Cyprus talks stumble on crossing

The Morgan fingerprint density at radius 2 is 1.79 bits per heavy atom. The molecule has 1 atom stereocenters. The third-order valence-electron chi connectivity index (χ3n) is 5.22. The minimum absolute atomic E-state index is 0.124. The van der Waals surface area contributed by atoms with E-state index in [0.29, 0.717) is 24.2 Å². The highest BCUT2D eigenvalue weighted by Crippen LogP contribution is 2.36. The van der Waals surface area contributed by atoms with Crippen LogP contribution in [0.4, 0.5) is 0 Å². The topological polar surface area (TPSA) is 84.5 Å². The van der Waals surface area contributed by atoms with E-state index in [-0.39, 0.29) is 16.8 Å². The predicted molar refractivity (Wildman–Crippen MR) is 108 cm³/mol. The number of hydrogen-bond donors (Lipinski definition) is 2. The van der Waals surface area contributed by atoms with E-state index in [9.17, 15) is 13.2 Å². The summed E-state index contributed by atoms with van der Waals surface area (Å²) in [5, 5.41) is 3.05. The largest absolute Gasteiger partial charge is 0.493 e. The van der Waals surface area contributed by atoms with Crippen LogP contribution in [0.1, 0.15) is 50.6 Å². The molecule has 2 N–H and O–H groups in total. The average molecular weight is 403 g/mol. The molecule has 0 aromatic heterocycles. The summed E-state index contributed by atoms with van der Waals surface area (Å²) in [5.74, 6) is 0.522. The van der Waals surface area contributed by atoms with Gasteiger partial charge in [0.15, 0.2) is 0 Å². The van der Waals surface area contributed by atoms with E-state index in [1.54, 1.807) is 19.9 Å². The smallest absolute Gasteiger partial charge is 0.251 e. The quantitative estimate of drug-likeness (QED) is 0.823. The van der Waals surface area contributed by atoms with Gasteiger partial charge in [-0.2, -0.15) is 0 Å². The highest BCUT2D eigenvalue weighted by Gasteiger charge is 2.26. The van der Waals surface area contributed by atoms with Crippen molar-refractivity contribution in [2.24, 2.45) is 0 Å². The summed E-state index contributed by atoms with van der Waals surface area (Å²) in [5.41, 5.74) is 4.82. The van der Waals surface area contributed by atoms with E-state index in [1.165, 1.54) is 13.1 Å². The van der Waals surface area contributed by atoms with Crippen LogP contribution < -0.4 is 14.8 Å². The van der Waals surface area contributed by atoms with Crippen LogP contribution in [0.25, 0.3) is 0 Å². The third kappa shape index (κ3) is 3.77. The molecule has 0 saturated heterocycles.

The latest round of United Nations-mediated talks aimed at reunifying Cyprus hit its first major hurdle yesterday as Cyprus President Dimitris Christofias and Turkish-Cypriot leader Mehmet Ali Talat failed to agree on the opening of a new crossing point on the divided island and authorities in Nicosia expressed fears that Talat was being controlled by the Turkish military. Following his 29th face-to-face talks with Talat since last September, Christofias accused the Turkish-Cypriot leader of imposing unacceptable conditions on the Greek-Cypriot side, such as demanding that fuel pass through its territory to a Turkish military outpost. «Mr Talat insists on his terms of letting fuel pass through but each time imposes new conditions, which certainly cannot be accepted,» Christofias told reporters. «I must say I am disappointed,» he added. The Cyprus president clearly expressed his fears that Talat was being influenced. «I don’t think the Turkish army wants to open the Limnitis crossing. I expected different behavior from Talat. It seems that it’s not dependent on him,» he said. Greek-Cypriot residents in the northwestern region of Tillyria have been pushing for the crossing to be opened at Limnitis, as this would reduce the travel time to Nicosia by half. There are currently six crossings along different points of the border, opened up to facilitate the transfer of people and goods. Agreeing that the opening of additional crossings was also a method of building trust between the two communities, Christofias and Talat had agreed late last year to open the Limnitis border point. In a report submitted on Wednesday to the United Nations Security Council, UN Secretary General Ban Ki-moon said he was «disappointed» at the lack of progress in building trust. «Other confidence-building measures, such as the creation of crossings, including Limnitis, would greatly contribute to an improvement in the atmosphere on the island,» he said.

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